Experimental Design Reduces Risks of a Siberian Development Having Subsurface and Financial Uncertainties
- Dennis Denney (JPT Senior Technology Editor)
- Document ID
- Society of Petroleum Engineers
- Journal of Petroleum Technology
- Publication Date
- July 2009
- Document Type
- Journal Paper
- 43 - 44
- 2009. Society of Petroleum Engineers
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- 43 since 2007
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This article, written by Senior Technology Editor Dennis Denney, contains highlights of paper SPE 115575, "Experimental Design Reduces Risks of a Siberian Development With Subsurface and Financial Uncertainties," by David E. Tipping, SPE, TNK-BP; Franz X. Deimbacher, SPE, and Dmitry Kovyazin, Schlumberger; Alexey Medvedev, SPE, Landmark; and Randy Valencia, TNK-BP, prepared for the 2006 SPE Russian Oil & Gas Technical Conference and Exhibition, Moscow, 28-30 October. The paper has not been peer reviewed.
Experimental-design methodologies were used to evaluate development options in a Siberian field having major uncertainties in geological, reservoir, and financial parameters. The approach demonstrated that an inverted seven-spot injection pattern would yield 11% more oil than a conventional linedrive method. For decision making, the analysis predicted that the expected net present value (NPV) of the seven-spot pattern would be 46% more than that of the linedrive pattern.
The primary reservoirs in this Russian field consist of stacked fluvial, delta-distributary-channel, and mouth-bar sands. Exploration tests confirmed oil rates exceeding 120 tonnes/d. Recognizing this risk to project success, an experimental-design technique was developed for quantifying the uncertainties in oil-rate predictions.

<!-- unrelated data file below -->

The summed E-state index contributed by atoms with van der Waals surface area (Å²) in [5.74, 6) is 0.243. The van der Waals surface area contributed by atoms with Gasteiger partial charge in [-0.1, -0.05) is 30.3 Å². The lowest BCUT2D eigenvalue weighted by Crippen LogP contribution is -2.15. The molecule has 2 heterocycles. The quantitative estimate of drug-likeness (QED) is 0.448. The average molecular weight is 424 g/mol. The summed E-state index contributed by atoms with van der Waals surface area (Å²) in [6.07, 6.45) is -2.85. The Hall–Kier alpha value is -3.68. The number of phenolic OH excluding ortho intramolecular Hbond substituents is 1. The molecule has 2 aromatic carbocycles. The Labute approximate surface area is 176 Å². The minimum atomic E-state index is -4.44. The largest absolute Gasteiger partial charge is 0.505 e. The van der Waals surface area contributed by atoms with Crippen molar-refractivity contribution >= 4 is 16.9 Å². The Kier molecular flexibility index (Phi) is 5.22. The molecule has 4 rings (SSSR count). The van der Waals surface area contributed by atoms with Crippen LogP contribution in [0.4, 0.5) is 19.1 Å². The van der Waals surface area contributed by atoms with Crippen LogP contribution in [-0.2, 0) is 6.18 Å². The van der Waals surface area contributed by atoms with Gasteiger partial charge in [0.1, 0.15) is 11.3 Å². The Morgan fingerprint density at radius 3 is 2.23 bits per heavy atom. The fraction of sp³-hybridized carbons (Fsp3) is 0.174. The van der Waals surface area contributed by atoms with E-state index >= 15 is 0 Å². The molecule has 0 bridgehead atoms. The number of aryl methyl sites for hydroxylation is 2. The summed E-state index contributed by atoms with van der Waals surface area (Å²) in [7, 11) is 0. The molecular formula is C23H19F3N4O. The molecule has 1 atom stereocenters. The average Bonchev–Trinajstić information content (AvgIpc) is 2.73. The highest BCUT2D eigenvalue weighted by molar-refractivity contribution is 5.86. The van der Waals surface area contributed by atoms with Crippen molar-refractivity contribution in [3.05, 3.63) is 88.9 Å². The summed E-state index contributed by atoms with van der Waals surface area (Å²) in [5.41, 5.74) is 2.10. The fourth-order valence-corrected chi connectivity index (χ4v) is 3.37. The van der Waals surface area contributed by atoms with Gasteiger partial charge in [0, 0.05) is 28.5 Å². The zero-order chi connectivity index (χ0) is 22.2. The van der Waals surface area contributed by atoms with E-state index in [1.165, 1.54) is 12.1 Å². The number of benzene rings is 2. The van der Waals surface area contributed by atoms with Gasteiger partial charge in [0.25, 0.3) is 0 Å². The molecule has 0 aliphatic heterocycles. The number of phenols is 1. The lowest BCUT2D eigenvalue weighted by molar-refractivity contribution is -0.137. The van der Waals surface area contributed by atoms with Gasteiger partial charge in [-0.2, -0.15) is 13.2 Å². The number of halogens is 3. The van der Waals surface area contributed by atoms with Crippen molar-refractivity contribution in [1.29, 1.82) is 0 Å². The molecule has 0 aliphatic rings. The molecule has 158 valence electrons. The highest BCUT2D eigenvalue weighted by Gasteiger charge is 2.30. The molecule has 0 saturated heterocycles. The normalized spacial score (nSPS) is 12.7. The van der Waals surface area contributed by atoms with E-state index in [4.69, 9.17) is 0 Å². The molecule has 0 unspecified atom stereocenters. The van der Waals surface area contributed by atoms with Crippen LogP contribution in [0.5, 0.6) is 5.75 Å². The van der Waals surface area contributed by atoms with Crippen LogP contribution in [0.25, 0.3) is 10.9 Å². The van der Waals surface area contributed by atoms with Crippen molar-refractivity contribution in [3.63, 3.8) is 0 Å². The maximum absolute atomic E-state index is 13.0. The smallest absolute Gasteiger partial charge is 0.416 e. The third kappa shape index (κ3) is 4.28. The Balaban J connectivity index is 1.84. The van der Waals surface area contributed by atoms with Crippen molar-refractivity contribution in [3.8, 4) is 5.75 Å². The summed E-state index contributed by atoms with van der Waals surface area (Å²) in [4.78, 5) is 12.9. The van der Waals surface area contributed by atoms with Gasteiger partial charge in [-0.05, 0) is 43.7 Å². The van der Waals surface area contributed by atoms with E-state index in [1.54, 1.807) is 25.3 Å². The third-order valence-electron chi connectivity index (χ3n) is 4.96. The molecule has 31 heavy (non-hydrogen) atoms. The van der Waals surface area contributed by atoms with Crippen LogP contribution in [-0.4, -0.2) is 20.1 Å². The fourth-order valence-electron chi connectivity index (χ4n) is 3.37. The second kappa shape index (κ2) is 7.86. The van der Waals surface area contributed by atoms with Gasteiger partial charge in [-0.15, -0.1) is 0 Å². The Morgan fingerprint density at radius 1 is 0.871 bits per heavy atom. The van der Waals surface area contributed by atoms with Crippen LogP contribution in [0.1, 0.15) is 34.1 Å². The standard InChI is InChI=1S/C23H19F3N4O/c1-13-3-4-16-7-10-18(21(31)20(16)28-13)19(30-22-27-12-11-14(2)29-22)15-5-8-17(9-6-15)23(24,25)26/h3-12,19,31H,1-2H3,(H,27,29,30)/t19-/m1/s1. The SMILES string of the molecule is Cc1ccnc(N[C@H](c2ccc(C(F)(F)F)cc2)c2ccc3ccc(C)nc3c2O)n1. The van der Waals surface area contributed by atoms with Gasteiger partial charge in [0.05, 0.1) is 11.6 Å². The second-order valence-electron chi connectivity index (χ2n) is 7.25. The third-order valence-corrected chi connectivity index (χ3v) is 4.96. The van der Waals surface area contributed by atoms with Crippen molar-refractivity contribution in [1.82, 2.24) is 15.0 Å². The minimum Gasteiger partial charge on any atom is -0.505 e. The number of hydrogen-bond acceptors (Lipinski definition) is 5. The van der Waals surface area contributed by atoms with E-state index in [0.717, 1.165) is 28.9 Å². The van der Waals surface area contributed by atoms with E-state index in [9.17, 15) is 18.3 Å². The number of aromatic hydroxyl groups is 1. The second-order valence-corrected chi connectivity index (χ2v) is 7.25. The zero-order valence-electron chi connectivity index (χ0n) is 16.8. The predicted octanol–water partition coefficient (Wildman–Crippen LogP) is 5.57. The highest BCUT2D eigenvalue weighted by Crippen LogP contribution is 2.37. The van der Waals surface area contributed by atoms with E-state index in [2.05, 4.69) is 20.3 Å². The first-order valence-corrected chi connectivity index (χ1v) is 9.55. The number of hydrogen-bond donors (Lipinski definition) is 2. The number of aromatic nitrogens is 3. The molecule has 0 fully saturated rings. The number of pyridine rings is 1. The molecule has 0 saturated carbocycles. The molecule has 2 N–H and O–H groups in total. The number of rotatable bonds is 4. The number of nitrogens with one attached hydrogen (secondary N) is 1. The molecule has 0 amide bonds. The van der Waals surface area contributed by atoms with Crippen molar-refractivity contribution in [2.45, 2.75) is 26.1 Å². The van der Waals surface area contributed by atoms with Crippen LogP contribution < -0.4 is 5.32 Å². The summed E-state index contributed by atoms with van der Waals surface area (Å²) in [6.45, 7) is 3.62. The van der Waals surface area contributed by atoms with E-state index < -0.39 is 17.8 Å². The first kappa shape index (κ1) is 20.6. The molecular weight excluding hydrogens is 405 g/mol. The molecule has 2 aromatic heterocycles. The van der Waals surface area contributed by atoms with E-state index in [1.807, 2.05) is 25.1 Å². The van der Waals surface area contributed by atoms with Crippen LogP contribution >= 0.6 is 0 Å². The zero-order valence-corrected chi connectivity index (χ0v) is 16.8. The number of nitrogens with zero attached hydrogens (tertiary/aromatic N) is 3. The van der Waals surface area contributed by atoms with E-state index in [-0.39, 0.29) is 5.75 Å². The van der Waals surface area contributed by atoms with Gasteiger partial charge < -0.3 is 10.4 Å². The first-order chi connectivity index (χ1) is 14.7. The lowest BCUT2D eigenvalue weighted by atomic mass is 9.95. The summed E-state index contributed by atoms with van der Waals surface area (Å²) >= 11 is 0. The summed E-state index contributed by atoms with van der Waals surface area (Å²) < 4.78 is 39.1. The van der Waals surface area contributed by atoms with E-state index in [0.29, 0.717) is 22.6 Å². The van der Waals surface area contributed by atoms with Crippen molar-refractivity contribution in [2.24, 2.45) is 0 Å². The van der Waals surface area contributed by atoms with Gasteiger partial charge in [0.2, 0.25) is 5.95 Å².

The experimental-design techniques, integrated with advanced computer technology, reduced evaluation times from months to weeks. More importantly, they provided unbiased probabilities of production profiles and NPV so that downside risks can be quantified.
The proposed development area encompasses two oil-bearing zones. The shallow zone consists of sand-stones with thicknesses varying from 0.5 to 3 m with numerous interbedded siltstones. The deep zone is in an underlying incised-valley-fill complex surrounded by impermeable siltstone.
Although the 2D seismic could delineate the boundaries of the incised valley, its resolution did not permit differentiating the sand bodies from the surrounding siltstone within the valley fill. A subsequent sedimentological review of core data revealed promising reservoir sands. Well tests of the valley-fill sand bodies yielded promising initial oil rates that exceeded 120 tonnes/d. However, major uncertainties existed.
Although the well tests confirmed the presence of an oil/water contact (OWC), given the thin nature of the sand bodies, the OWC response on the wireline logs was suppressed by surrounding siltstones. As a result, an OWC uncertainty of 4 m existed with potential adverse effect on the estimated oil initially in place.Seismic data also revealed anomalies, possibly indicating faults acting as flow barriers. The seismic did not have sufficient resolution within the incised valley to differentiate sand bodies from the surrounding siltstones.
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